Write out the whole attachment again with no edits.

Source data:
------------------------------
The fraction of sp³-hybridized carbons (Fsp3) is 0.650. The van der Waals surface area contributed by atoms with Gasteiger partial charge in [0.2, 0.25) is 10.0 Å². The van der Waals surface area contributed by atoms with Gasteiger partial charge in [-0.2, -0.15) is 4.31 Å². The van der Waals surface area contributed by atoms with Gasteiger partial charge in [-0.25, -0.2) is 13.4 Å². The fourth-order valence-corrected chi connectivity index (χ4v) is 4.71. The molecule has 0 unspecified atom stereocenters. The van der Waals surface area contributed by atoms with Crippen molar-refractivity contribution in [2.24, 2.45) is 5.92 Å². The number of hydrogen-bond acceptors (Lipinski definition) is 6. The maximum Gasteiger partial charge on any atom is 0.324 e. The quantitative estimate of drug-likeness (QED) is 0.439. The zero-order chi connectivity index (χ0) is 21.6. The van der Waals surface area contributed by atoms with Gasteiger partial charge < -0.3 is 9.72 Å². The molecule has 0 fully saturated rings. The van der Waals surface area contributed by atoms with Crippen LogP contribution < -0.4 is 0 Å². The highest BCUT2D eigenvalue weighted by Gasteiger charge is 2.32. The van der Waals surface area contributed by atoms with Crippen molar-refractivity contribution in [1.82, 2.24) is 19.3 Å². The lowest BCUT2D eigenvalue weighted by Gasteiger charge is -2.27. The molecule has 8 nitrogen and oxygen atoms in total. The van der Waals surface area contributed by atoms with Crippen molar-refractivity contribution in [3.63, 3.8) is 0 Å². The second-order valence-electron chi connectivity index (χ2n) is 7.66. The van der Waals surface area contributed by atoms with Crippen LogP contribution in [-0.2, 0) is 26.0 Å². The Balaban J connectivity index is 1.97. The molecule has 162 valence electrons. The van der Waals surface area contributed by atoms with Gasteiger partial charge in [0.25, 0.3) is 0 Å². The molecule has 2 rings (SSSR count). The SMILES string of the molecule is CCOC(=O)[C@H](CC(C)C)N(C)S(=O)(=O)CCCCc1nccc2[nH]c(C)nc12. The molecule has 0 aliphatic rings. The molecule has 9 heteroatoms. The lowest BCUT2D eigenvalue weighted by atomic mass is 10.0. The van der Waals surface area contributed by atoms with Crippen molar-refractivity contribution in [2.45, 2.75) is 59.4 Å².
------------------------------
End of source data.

The fraction of sp³-hybridized carbons (Fsp3) is 0.650. The van der Waals surface area contributed by atoms with Gasteiger partial charge in [0.2, 0.25) is 10.0 Å². The van der Waals surface area contributed by atoms with Gasteiger partial charge in [-0.2, -0.15) is 4.31 Å². The van der Waals surface area contributed by atoms with Gasteiger partial charge in [-0.25, -0.2) is 13.4 Å². The fourth-order valence-corrected chi connectivity index (χ4v) is 4.71. The molecule has 0 unspecified atom stereocenters. The van der Waals surface area contributed by atoms with Crippen molar-refractivity contribution in [2.24, 2.45) is 5.92 Å². The number of hydrogen-bond acceptors (Lipinski definition) is 6. The maximum Gasteiger partial charge on any atom is 0.324 e. The quantitative estimate of drug-likeness (QED) is 0.439. The zero-order chi connectivity index (χ0) is 21.6. The van der Waals surface area contributed by atoms with Gasteiger partial charge < -0.3 is 9.72 Å². The molecule has 0 fully saturated rings. The van der Waals surface area contributed by atoms with Crippen LogP contribution < -0.4 is 0 Å². The highest BCUT2D eigenvalue weighted by Gasteiger charge is 2.32. The van der Waals surface area contributed by atoms with Crippen molar-refractivity contribution in [1.82, 2.24) is 19.3 Å². The lowest BCUT2D eigenvalue weighted by Gasteiger charge is -2.27. The molecule has 8 nitrogen and oxygen atoms in total. The van der Waals surface area contributed by atoms with Crippen molar-refractivity contribution in [3.63, 3.8) is 0 Å². The second-order valence-electron chi connectivity index (χ2n) is 7.66. The van der Waals surface area contributed by atoms with Crippen LogP contribution in [-0.2, 0) is 26.0 Å². The Balaban J connectivity index is 1.97. The molecule has 162 valence electrons. The van der Waals surface area contributed by atoms with Gasteiger partial charge in [0.25, 0.3) is 0 Å². The molecule has 2 rings (SSSR count). The SMILES string of the molecule is CCOC(=O)[C@H](CC(C)C)N(C)S(=O)(=O)CCCCc1nccc2[nH]c(C)nc12. The molecule has 0 aliphatic rings. The molecule has 9 heteroatoms. The lowest BCUT2D eigenvalue weighted by atomic mass is 10.0. The van der Waals surface area contributed by atoms with Crippen molar-refractivity contribution in [2.45, 2.75) is 59.4 Å².